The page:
Robust Finite Element Implementation of Damage-based Cohesive Zone Models: Application to Composite Delamination and Hydrofracturing of Glaciers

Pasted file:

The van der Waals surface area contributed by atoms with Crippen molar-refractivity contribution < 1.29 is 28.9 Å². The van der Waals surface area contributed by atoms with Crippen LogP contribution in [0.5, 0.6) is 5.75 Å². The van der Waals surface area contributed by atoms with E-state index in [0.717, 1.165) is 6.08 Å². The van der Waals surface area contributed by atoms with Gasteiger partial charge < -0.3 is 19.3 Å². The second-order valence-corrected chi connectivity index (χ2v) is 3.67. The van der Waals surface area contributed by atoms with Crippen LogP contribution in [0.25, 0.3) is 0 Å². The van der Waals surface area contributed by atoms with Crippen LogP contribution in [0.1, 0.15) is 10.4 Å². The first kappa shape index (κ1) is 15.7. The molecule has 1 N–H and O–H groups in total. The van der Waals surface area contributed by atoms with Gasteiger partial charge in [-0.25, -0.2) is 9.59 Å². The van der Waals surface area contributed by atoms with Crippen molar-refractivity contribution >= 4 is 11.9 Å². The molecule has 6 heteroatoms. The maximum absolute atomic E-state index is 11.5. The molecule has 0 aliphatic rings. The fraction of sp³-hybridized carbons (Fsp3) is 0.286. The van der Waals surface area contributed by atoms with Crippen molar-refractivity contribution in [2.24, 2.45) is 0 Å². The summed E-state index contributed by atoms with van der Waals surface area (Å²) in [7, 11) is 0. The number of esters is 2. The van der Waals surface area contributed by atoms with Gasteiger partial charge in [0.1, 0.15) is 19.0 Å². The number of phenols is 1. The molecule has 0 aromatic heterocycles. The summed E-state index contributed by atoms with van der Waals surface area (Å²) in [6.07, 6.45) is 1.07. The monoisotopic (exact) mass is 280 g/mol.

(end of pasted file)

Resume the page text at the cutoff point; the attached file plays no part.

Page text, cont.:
Modeling and simulating brittle and quasi-brittle fracture mechanisms is important to characterizing the failure behavior of laminated composite materials and understanding iceberg calving from Antarctic glaciers and ice shelves. In laminated fiber-reinforced composites, delamination is one of the most dominant failure mechanisms, which involves progressive damage accumulation along interlaminar interfaces. Hydrofracturing can destabilize Antarctic glaciers and ice shelves and promote iceberg calving, which is one of the most enigmatic glaciological processes and can contribute to rapid global sea-level rise in the coming centuries. This dissertation presents novel and robust damage-based cohesive zone modeling approaches to simulate mixed-mode delamination in laminated composites, and hydrofracturing in glaciers and ice shelves. The two main contributions are a Nitsche-inspired stabilized finite element method for cohesive fracture and a poro-damage cohesive zone model for hydrofracture. Simulation studies, including verification and sensitivity studies, are conducted to establish the accuracy and efficacy of the finite element implementations for modeling composite delamination and crevasse propagation in glaciers.